The evolution of a pianist represents one of the most personal and enduring relationships between artist and label. Keith Jarrett and ECM, Glenn Gould and Columbia, and Bill Evans and Riverside, are but a few examples of that fruitful relationship.
On Daybreak, his third release on the Sunnyside label, the Seattle-born, LA-based pianist and composer Greg Reitan (pronounced rye-tan) an inventive musician whom legendary producer Orrin Keepnews proclaimed to be a pianist and composer who is already quite impressive and who seems to have a great deal of rapidly developing potential continues his magnificent artistic ascent, with his longtime cohorts, bassist Jack Daro and drummer Dean Koba. The trio display their deep brand of music on eleven lively tracks featuring the leader s original songs and time-honored jazz standards by Miles Davis, Michel Legrand, Bill Evans, Wayne Shorter, Billy Strayhorn, Thelonious Monk, J.J. Johnson and others.
The title track serves as a pleasing overture previewing the glorious shape of jazz to come on the recording. Legrand s Once Upon a Summertime retains its Parisian ambiance, in contrast to Reitan s nearly classical reading of Monk s Mood, his selection Five Four, which features a swing-at-the-speed-of-sound piano solo, and his breezy waltz, The Bells Of Soledad inspired by a visit to the Nuestra Señora de la Soledad Mission in Monterey County, CA. Reitan and his group deliver Shorter s Toy Tune in hypnotic hyperdrive, continuing into Reitan s equally fleet-fingered workout, Iridescence, while Strayhorn s evergreen ballad Chelsea Bridge showcases Reitan s sensitive touch. The Great Pumpkin Waltz by Vince Guaraldi brims with the same kind of childlike joy that introduced generations of young Charlie Brown/Peanuts fans to jazz, and J.J. Johnson s mournful Lament is rendered with tender loving, brushed-stroked care by the trio. Reitan puts an inventive stride solo on the Miles Davis/Bill Evans Kind of Blue classic Blue in Green easily the CD s instrumental tour-de-force.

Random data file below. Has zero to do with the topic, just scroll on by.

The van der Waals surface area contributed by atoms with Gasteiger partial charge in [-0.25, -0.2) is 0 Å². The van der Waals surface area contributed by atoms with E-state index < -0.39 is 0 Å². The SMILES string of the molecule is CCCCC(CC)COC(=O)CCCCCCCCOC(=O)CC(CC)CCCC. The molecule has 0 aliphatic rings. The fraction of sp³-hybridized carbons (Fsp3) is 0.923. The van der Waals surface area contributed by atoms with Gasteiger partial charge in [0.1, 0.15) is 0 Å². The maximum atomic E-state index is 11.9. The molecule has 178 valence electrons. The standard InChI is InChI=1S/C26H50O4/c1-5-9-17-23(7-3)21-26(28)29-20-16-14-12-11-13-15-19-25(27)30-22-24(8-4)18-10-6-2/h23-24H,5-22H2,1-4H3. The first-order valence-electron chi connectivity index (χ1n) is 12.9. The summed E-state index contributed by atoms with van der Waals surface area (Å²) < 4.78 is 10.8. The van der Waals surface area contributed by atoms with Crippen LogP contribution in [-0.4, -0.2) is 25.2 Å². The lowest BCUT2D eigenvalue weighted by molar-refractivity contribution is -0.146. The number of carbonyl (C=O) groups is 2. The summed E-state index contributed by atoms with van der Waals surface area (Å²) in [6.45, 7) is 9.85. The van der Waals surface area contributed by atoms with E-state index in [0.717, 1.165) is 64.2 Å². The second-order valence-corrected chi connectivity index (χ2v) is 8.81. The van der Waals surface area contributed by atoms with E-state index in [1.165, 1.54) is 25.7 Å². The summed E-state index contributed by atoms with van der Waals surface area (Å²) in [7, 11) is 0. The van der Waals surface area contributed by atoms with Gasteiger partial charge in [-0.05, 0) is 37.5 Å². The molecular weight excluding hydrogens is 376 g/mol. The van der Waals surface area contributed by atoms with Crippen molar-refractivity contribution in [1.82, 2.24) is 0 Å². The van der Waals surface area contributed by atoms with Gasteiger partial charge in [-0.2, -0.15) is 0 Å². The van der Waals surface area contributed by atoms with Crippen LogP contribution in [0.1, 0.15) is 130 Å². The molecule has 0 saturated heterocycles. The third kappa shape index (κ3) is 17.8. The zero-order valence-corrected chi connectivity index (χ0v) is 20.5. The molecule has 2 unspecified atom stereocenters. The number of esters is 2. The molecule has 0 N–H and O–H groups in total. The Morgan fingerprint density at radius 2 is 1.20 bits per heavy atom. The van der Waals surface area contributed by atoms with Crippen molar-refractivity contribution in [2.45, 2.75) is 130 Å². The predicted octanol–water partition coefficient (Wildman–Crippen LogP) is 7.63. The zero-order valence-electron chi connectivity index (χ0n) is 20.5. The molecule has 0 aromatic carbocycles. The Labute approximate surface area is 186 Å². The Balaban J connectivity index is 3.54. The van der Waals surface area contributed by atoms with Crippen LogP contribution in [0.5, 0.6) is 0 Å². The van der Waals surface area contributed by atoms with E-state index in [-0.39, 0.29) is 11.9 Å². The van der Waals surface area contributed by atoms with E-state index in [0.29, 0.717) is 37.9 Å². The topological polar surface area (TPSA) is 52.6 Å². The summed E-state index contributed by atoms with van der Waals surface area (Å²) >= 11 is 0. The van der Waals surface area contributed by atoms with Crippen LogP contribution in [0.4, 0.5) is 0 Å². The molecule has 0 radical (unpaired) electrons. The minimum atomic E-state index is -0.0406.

On all of the selections, Reitan makes the piano sing and swing with an apparent ease born of immense talent honed by years woodshedding that started in Seattle, where he was born in 1973 and took up the piano at the age of ten. After years of studying with local musicians, Reitan won scholarships to Berklee School of Music and the Kreielsheimer Scholarship at Cornish College of the Arts in Seattle. In 1991, he attended the University of Southern California s Thornton School of Music as a Herb Alpert Merit and Dean s Scholar, studying composition with Stephen Hartke, Frank Ticheli and Erica Muhl; piano with Milcho Leviev and Terry Trotter, and film composition with David Raksin and Christopher Young. Reitan was a finalist in the 1991 John Coltrane Competition and was awarded the Harry Warren Award for Film Scoring in 1995. He was also a finalist in the Great American Jazz Piano Competition that same year and finished second place in the 1996 Hennessy Cognac Jazz Search in New York.